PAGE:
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Ohio students are staging a food revolution in their own cafeterias
A student-run nationwide movement challenges campus dining services to buy from local and sustainable sources
by WKSU's VIVIAN GOODMAN
This story is part of a special series.


Reporter
Vivian Goodman
 
At Antioch College in Yellow Springs, an independently operated food service has pledged by 2020 to spend 60 percent of its budget on locally sourced, ecologically sound, humanely raised food prepared by employees paid a fair wage.
Courtesy of Antioch's Food Service
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College students are mobilizing to change America’s food system, starting with their own cafeterias.

A nationwide movement aims to shift university food budgets away from big distributors and towards local, organic suppliers.

In today’s Quick Bite, WKSU’s Vivian Goodman reports Ohio students are joining in the Real Food Challenge.

LISTEN: Students in the vanguard of the new food movement

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Henry Anton Peller is majoring in soil science and political economy at Ohio State. He hopes one day to be a farmer, too.

“Right now I’m a professional agitator, you might say. I work with the Real Food Challenge, and we’re trying to break down institutional barriers at universities nationwide.” 

Peller says the challenge is to get academia to lead the way to an improved food system, "one that is just for farm workers, good to our soils and to our environment, humane for animals.” 

Lofty goal
The goal is to divert a billion dollars of college food budgets to local, sustainable sources within the next five years.

Harvard student Anim Steel co-founded the Real Food Challenge in 2008, and now serves as executive director. 

Steel says the University of Cincinnati has already signed on. So has Ohio University, Oberlin, Ohio Wesleyan and Case Western Reserve University.

A 20 percent commitment
By promising to buy at least 20 percent of their cafeteria food from sustainable sources they’ve made what’s called the Real Food Campus Commitment.

“There are 35 schools that have signed on to that," says Steel, "and another 35 schools that are part of larger systems that have passed a policy consistent with our standards.”  

Cal State’s system spends $100 million a year feeding 400,000 students. Its Campus Commitment means up to $25 million a year could go to local farmers.

Small but committed
It’s a very different story at a small college in Yellow Springs that signed on early to the Real Food Challenge.

Isaac Delamatre is the food service coordinator at Antioch College.

“We’re a self-operated food service outfit. We provide 19 meals a week to about 250 students that live on campus.”

The school has a history of being progressive. Its first president was the revolutionary educator Horace Mann.

It closed in 2008. When it re-opened in 2011 Delamatre, a former student, stepped up.

“The dining facility at the time was essentially an abandoned building. I pitched my idea. I was the only one with a plan, and I got in.”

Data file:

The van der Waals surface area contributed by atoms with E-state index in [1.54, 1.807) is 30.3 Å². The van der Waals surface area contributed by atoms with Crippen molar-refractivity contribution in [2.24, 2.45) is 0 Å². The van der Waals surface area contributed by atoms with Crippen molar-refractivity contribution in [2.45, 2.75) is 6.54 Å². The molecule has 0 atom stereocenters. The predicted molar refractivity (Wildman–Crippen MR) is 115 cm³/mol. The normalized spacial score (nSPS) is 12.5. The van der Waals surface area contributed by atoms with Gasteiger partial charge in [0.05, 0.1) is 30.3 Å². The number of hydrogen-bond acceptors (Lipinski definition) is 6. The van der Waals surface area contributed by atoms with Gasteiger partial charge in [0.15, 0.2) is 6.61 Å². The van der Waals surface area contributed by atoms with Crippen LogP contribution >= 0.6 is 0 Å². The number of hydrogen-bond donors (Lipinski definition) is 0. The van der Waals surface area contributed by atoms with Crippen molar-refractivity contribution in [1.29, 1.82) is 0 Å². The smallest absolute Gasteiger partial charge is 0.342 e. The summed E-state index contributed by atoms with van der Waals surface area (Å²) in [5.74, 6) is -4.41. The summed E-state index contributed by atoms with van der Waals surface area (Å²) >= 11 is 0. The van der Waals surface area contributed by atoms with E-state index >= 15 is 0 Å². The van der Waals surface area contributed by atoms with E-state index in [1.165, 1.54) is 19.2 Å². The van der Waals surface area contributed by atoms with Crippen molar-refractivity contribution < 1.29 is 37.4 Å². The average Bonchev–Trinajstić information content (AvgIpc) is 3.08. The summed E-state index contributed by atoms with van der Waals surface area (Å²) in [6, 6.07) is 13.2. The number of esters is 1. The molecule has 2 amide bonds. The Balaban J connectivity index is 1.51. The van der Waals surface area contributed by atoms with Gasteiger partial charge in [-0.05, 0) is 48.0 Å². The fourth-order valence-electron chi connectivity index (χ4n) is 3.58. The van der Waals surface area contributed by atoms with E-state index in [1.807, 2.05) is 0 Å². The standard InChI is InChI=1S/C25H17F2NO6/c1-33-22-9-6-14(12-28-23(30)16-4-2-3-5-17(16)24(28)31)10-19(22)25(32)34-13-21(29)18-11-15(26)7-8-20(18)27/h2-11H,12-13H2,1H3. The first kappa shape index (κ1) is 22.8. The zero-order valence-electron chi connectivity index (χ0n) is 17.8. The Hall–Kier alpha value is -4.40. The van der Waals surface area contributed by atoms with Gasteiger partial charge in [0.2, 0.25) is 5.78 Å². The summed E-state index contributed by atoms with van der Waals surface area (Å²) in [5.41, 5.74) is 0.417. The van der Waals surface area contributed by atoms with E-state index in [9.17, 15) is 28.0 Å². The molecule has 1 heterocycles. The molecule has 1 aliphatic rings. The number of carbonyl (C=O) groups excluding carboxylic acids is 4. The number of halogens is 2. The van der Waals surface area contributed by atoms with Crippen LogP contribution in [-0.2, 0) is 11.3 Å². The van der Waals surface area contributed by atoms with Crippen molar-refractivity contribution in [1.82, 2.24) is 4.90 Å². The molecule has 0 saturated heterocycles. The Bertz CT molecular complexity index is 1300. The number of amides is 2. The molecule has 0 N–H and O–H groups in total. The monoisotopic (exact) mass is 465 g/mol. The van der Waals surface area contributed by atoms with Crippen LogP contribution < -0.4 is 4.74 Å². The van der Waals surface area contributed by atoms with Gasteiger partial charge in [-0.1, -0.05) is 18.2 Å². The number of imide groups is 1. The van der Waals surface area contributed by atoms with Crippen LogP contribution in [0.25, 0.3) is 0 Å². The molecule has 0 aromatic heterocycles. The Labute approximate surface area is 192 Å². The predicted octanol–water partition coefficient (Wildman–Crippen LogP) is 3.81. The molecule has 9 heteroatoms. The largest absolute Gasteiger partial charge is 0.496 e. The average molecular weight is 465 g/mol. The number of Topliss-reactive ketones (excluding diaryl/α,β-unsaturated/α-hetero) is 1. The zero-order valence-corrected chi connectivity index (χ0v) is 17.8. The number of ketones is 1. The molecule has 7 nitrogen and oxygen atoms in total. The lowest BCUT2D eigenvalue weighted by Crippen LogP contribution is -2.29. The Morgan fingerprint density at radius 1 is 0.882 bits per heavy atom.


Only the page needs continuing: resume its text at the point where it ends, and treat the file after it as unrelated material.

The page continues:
Local farms benefit
His plan was fairly simple:  “A farm to table focus.”  

He sources from the Antioch College Farm, built four years ago on the school’s former golf course, and from nearby farmers and ranchers.

“Keener Walnut Grove Farm grows all of our beef, and a neighbor of his grows most of our pork. I have a couple other people who, they’re small farms so they’ll grow one or two hogs a year and sell them to me.”  

Reflects Antioch’s values
He says the way students eat at Antioch ties in to the way they learn.

“Our philosophy is that it should be reflective of our values as a school that’s committed to social justice, committed to sustainability issues. So we’ve taken an approach that’s a little bit different from most schools, although a lot more are picking up on it.”

At his small college, he feels a big responsibility to lead the way.

“The larger the organization the more unwieldy it becomes. Also the more profit-driven they become.” 

Calling for a cultural shift
Delamatre thinks too many colleges pander to students’ unhealthy habits.

 “It’s a cultural shift that needs to happen really. We don’t need food courts. We don’t need Starbucks on every single college campus. We don’t need to be serving sushi at every single meal. We’re trying to offer something different at Antioch for sure.”  

It seems to be working, at least from a health-perspective.

“There’s kind of a running joke that we’re the opposite of the ‘freshman 15,’ where they actually lose the weight when they come here despite how much they eat. And they eat a lot. Young, growing people, they eat 2,000 to 2,500 calories a day.” 

He says a new food revolution is growing, too.

“More and more people are getting into small-scale production agriculture. And the constituency has grown as well.

"People are sick of feeling bad. They’re sick of having low-quality food. They’re understanding that cheap food doesn’t mean good food.”   

Isaac Delamatre thinks young people understand it best, and bear a responsibility to take the vanguard.

(Click image for larger view.)


Related Links & Resources
Here is a link to the website of the Real Food Challenge

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